Quality & Science

Is Marijuana Safer Than Alcohol?

by Richard G. Soper, MD, FASAM, DABAM | February 13, 2014

Are we talking about direct effects of alcohol vs. marijuana? Are we talking about alcohol-associated diseases vs. marijuana-associated disease? Are we talking about auto injuries and fatalities associated with driving under the influence of either drug? Are we talking about short-term or infrequent use relative to long-term use? Are we talking about how use of either drug leads to incarceration, and how race is superimposed by law enforcement?

Is marijuana safe? No, there’s no such thing as absolute safety. And we’ll definitely be learning more as Colorado and Washington conduct their experiments with lawful sales of recreational marijuana. NIH’s National Institute on Drug Abuse (NIDA) cites a published survey study that found that, “6.8 percent of drivers, mostly under age 35, who were involved in accidents tested positive for THC; alcohol levels above the legal limit were found in 21 percent of such drivers.”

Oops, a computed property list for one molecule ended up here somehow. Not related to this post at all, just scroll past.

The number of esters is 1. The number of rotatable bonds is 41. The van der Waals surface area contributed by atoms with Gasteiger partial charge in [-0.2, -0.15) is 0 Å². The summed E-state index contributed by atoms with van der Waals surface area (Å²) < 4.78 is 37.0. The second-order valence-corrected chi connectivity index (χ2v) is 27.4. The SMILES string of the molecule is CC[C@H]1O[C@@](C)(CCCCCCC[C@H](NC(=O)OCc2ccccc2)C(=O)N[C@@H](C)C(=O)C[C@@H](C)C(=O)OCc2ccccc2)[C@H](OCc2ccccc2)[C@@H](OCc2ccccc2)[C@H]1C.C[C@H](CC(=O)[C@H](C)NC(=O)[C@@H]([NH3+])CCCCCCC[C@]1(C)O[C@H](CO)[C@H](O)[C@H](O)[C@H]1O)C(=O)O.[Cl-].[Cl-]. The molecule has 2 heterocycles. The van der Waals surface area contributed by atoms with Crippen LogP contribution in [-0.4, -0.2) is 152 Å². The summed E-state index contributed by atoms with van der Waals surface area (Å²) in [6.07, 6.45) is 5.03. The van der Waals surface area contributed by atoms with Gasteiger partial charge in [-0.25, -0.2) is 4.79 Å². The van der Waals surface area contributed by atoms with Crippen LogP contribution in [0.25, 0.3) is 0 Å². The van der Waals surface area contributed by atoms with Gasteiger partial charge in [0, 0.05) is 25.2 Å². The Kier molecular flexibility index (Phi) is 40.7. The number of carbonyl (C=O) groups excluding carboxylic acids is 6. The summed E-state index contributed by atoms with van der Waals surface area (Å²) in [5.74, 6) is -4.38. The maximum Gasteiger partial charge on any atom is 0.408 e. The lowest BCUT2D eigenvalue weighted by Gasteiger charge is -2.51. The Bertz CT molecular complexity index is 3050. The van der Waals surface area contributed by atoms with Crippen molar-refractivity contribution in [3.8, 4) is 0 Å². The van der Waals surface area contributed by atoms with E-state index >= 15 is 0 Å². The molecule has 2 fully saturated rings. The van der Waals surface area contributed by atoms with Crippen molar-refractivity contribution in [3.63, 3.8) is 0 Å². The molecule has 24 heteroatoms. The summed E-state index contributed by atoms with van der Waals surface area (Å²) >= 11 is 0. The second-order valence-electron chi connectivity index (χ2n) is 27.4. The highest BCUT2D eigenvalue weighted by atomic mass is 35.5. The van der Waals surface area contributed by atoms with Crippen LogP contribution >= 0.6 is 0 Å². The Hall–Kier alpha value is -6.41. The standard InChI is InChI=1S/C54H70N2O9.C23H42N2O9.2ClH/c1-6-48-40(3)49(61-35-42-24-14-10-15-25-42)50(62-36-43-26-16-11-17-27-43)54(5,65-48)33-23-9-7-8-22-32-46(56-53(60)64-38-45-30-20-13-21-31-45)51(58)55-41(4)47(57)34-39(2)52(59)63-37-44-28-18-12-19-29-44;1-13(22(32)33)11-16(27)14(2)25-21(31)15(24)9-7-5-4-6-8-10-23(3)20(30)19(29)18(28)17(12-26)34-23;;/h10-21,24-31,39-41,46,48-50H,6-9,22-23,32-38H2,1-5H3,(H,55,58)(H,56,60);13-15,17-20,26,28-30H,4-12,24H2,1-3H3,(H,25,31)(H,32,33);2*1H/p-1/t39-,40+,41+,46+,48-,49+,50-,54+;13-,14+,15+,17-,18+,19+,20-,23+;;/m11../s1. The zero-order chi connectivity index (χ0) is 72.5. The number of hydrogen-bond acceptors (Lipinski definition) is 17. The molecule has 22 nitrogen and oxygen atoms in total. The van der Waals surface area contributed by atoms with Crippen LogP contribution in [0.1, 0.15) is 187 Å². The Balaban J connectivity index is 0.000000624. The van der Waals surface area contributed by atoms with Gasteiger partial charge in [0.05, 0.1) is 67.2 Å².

Excessive alcohol use was responsible for 88,000 U.S. deaths every year between 2006 and 2010, costing the economy $224 billion according to a January 10, 2014 report in the Centers for Disease Control and Prevention’s Morbidity and Mortality Weekly Report (MMWR). That’s up from 75,766 alcohol-attributed deaths in 2001.  

Eighty. Eight. Thousand. People. That’s the equivalent of half of the citizens of Providence, Rhode Island being wiped out each year. That information was just from the first sentence of the MMWR report. The primary purpose of the study was to discuss the trends in health professional counseling of patients about their alcohol use. Nationwide, only 1 in 6 patients reported such an experience, even though Alcohol Screening and Brief Intervention (ASBI) had been recommended by public health officials since 2004. Increased application of this program, whose costs are now to be covered under the Affordable Care Act, is expected to improve treatment of alcohol-related illnesses.

Richard G. Soper,MD, FASAM

ASAM Weekly Editor-in-Chief